Israel has vowed to “completely destroy” Hamas. So here are just two scenarios that might play out, and the questions we’d be asking if we were ‘in the room’.
1. ‘Get in, get out’
- The longer the offensive drags on, the more it benefits Hamas. As conditions in Gaza deteriorate, Israel will come under growing pressure to withdraw, while the risk of a regional escalation rises.
- So Israel may seek a short, sharp ground offensive to root out Hamas leaders beyond the reach of targeted airstrikes (like the one that reportedly just killed Hamas political leader, Osama al-Mazini).
- But Hamas will deploy every asymmetry to its advantage – tunnels, hostages, civilians – to maximise Israel’s operational and reputational costs. And that’ll make the complete defeat of Hamas difficult.
2. Occupy until Hamas is ‘completely destroyed’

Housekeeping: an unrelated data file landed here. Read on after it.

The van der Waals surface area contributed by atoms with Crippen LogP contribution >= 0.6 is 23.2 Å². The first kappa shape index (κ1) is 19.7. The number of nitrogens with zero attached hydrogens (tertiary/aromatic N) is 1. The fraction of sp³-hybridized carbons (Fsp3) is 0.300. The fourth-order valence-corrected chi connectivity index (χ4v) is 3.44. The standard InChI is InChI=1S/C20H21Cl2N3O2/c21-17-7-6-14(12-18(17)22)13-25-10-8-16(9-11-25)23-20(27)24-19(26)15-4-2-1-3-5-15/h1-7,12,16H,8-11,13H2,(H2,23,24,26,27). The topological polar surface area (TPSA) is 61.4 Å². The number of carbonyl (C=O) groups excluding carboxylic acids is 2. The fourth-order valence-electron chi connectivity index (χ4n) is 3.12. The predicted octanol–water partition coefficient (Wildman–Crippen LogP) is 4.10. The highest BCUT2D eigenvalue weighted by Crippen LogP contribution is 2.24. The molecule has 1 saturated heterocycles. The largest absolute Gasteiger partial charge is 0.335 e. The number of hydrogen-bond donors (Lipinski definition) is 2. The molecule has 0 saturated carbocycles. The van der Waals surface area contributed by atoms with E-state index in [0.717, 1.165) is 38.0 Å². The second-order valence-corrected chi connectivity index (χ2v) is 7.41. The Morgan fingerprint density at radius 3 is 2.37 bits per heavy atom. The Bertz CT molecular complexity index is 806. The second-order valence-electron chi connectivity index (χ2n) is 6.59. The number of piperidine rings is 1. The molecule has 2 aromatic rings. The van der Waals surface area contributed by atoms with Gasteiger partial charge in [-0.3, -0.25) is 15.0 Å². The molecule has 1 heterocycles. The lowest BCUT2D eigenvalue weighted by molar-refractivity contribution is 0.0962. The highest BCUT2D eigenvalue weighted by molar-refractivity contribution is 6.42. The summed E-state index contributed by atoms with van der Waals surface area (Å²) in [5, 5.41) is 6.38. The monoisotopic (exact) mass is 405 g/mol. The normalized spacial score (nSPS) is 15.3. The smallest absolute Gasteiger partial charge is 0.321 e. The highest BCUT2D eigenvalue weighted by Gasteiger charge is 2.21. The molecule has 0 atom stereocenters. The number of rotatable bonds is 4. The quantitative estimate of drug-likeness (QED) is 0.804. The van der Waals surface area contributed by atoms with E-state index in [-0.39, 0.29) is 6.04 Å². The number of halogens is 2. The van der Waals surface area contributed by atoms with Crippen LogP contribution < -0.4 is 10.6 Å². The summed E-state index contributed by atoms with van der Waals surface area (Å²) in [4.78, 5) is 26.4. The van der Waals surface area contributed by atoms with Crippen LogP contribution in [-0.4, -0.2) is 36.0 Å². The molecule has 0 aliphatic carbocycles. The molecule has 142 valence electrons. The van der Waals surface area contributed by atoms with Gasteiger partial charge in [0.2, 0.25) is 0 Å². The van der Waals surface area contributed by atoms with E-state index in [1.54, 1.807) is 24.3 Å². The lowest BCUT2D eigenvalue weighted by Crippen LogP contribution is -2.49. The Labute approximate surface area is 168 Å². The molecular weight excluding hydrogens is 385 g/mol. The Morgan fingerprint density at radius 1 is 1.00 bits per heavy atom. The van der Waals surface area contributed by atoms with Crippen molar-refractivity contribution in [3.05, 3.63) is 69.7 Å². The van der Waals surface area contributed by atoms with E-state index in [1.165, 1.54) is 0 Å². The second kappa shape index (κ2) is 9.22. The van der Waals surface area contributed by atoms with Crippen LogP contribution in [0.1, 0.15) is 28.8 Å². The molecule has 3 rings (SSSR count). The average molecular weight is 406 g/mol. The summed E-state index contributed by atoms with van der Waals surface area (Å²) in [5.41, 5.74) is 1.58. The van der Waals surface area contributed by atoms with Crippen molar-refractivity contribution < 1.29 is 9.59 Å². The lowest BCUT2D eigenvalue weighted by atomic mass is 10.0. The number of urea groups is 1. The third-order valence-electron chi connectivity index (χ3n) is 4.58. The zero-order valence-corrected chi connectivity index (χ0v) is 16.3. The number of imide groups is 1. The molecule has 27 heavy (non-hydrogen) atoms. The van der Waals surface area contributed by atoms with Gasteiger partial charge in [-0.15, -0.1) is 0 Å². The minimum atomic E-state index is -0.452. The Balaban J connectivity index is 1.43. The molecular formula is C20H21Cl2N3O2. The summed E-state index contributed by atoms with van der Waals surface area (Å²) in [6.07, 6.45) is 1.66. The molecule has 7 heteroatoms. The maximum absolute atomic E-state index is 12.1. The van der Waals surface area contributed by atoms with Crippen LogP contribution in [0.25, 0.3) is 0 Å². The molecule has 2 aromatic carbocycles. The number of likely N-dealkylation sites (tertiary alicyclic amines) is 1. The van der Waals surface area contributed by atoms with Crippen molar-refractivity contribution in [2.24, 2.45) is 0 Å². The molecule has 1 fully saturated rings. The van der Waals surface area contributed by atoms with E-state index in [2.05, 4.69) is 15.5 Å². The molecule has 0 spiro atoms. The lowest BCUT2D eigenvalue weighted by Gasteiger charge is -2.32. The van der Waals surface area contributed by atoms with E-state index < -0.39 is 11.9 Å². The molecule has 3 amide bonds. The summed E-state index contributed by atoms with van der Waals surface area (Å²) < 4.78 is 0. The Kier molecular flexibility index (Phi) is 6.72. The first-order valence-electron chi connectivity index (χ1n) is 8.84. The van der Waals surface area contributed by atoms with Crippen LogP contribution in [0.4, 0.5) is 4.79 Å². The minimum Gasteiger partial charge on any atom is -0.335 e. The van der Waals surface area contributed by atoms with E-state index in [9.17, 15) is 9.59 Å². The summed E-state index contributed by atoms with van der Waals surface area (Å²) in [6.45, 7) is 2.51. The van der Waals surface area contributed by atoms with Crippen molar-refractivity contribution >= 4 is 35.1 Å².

- This would mean a longer-term occupation with more responsibility (willingly or not) for Gaza’s humanitarian needs; it’s one thing to invade, another to try to govern, and still another while also pursuing Hamas.
- And there’s still no guarantee Hamas would be destroyed. Urban fighting will favour Hamas, with Israel’s costs rising as it fights door-to-door while the world watches on in high-def.
- And what happens after Hamas is gone? Israel might hope any disarmament and deterrence is long-lasting, but history suggests a new, freshly radicalised generation will emerge and fill any power vacuum.
Final thought: There truly are no ‘good’ options here, but even President Biden thinks option two above “would be a big mistake”. So option one may be more likely. Biden himself will visit Israel tomorrow (Wednesday), and we assess he’ll publicly support Israel while privately cautioning about the limited but growing risk of all this escalating into a broader regional conflict.
And either way, it’s hard to imagine Israel making a move until Biden’s departed.